Presenting in one concise package the week’s most important and fascinating national stories, whether they be economic, political, cultural, sporting or among the hundreds of other happenings that go on daily.
Olympics referendum rejected
The National Election Committee has rejected a referendum initiative on Hungary’s bid for the 2024 Olympics, submitted by a private individual on September 6. The question that Katalin Krisztina Erdelyi wanted to be asked in a popular vote was whether voters wanted Parliament to withdraw the 2016 law on organising the 33rd Olympics. The question was rejected on several grounds, including that it targeted an office already set up with a budget, that it would affect international contracts through the Olympic symbols, that it would affect tax and duty laws and that it was not phrased clearly. Hungary’s constitution bans holding referendums on issues affecting international contracts and tax matters. Opposition members of the committee disagreed with the rejection but it was then approved in a vote of 9-2.
One in 10 buy fakes
About 13pc of Hungarians bought counterfeit goods at least once in the past year, according to a survey by the National Board Against Counterfeiting (HENT) and market researcher Tárki. The rate for knock-off clothing was higher, at 16pc, while 10pc said they had bought fake perfume and 4pc pirated CDs or DVDs. About 80pc of respondents said they never download illegal content from the internet, though the number has fallen by 1-2 percentage points every year, HENT noted.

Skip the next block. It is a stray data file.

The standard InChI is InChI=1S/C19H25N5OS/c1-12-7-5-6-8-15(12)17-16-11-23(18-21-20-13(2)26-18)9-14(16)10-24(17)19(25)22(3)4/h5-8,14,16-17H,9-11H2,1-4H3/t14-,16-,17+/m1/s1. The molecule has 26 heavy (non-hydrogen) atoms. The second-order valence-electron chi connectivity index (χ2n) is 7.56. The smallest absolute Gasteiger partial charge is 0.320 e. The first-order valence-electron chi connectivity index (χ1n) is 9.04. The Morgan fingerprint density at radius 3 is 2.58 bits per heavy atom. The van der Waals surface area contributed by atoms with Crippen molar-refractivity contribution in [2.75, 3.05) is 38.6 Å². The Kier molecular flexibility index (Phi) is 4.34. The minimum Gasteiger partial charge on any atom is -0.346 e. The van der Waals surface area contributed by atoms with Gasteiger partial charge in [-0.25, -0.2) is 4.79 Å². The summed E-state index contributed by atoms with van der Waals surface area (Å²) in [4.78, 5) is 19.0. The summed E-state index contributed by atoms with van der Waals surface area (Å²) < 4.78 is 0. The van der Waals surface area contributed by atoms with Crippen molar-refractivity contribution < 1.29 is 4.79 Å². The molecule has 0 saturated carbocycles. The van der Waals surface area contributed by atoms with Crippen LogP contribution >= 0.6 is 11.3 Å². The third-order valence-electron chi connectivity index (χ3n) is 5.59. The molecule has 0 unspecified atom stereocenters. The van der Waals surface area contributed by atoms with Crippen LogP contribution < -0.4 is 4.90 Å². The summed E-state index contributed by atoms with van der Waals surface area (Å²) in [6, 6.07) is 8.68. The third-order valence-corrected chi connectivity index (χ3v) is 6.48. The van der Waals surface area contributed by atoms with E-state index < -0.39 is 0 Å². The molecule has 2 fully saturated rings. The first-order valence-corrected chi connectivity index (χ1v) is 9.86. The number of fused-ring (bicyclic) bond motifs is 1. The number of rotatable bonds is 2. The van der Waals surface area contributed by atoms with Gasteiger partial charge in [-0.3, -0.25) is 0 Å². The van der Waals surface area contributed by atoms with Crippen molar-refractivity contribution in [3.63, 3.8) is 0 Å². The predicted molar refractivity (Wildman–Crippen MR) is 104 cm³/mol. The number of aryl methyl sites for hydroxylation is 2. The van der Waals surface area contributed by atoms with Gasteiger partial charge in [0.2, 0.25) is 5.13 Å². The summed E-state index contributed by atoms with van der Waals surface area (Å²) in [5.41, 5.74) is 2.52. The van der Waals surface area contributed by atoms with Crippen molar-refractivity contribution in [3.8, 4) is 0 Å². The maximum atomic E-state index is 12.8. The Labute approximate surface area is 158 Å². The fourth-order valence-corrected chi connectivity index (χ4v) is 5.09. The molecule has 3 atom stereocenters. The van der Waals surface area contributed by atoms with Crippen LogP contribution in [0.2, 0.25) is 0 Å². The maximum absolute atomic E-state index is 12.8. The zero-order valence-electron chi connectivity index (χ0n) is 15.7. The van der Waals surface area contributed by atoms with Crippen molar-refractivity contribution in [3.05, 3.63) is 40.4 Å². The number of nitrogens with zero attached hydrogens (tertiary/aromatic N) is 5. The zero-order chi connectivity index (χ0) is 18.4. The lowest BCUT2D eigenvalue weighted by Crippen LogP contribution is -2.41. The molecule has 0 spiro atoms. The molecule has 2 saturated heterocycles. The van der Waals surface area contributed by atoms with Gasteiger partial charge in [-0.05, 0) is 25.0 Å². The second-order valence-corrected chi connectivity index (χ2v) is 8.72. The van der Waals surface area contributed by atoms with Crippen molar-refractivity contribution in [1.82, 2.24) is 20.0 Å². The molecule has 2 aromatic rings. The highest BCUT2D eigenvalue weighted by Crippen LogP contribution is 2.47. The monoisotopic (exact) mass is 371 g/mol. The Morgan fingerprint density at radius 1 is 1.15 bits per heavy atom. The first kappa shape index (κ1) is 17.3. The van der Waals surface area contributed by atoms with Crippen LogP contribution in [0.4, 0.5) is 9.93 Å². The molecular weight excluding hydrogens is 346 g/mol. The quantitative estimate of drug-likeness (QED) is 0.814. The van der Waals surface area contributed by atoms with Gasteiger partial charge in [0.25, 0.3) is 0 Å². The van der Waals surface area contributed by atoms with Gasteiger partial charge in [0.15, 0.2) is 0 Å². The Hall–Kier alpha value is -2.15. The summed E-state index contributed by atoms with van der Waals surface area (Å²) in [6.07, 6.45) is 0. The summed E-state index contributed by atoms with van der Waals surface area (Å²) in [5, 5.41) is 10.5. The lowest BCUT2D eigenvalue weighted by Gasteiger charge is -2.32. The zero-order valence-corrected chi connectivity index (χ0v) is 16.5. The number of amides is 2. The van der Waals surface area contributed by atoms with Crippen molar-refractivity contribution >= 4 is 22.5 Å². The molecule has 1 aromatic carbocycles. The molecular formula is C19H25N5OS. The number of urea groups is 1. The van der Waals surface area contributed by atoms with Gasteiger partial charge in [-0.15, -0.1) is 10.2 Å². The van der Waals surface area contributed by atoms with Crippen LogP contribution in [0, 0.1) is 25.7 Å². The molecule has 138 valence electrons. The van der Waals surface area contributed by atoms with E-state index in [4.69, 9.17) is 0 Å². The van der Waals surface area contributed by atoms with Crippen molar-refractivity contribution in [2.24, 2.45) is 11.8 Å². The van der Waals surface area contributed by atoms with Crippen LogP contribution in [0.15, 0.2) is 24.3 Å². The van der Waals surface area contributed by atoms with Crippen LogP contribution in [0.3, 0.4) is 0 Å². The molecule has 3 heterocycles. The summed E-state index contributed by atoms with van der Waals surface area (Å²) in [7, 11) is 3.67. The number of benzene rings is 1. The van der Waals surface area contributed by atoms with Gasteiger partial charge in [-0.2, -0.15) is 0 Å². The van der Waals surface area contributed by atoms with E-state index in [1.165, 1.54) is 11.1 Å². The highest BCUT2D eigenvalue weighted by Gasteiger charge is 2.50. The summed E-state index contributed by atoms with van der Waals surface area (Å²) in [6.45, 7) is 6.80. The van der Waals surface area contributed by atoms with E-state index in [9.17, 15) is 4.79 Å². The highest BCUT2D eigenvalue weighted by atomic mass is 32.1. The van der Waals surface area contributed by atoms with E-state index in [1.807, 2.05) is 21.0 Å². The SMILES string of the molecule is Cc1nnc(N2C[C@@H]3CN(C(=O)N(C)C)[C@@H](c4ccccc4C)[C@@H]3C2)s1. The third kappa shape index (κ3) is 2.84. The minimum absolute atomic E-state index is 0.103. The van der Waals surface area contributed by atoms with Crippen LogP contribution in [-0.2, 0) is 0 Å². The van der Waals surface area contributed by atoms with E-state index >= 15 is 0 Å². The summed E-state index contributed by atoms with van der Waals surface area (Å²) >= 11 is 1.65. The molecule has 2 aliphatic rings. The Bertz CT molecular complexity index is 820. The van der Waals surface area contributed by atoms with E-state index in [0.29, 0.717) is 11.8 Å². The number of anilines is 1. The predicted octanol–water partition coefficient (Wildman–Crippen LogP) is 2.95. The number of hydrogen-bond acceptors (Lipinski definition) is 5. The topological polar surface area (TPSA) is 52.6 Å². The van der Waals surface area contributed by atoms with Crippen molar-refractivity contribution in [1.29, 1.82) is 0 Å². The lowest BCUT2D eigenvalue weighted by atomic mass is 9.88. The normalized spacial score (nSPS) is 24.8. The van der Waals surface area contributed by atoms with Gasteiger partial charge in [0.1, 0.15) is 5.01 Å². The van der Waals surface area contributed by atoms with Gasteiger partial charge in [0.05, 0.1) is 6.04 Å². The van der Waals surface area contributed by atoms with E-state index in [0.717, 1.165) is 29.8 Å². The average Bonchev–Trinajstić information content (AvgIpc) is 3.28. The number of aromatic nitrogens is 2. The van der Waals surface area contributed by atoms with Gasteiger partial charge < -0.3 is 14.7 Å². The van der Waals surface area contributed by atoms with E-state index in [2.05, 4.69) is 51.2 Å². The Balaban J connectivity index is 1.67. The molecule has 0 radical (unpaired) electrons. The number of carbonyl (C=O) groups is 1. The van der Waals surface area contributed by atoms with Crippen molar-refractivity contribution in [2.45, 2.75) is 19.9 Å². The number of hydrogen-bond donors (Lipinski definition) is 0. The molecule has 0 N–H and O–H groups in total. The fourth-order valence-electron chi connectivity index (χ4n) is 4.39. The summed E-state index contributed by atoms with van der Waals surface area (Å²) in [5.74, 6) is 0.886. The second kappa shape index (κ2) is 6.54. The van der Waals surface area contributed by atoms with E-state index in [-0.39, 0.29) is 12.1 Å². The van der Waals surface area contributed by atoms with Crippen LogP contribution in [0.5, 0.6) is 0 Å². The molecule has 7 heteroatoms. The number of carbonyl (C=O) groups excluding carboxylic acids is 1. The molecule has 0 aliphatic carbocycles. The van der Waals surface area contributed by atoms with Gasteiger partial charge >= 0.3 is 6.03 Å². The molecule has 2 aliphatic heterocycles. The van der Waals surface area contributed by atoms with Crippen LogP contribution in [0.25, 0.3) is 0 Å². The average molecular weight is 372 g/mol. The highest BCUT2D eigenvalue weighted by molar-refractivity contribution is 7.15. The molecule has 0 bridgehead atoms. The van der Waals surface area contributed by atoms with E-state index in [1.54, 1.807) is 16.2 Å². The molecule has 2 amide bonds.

Terror phones ‘identified’
Hungarian counter-terrorism force TEK says it has identified eight telephone numbers that could be connected to the terrorists who carried out attacks in Paris and Brussels, and six of these were activated using the name of a local homeless man who bought a large number of SIM cards in Hungary. TEK said French and Belgian authorities had not taken notice of suspicious calls from Hungarian telephone numbers and had not pointed out to their Hungarian counterparts that a large number of telephone subscriptions were tied to a single person. TEK said it had identified Hungarian telephone numbers used by terrorists in the same circle of Salah Abdeslam, one of the organisers of the terrorist attacks, who used a Belgian telephone number while in Hungary. Most of the numbers belonged to a single homeless man; however, the terrorists acquired the SIM cards at different locations, not in a single “Arab-owned GSM shop”, as was reported by Nepszabadsag, TEK said. A number of unknown persons had bought large numbers of SIM cards using the personal data of the homeless man, but TEK had been unaware of this because Hungarian regulations did not allow it access to telecommunications service providers’ databases.TEK said earlier that 14 of the terrorists who attacked Paris and Brussels travelled through Hungary between spring and autumn 2015.
Court against real-life prison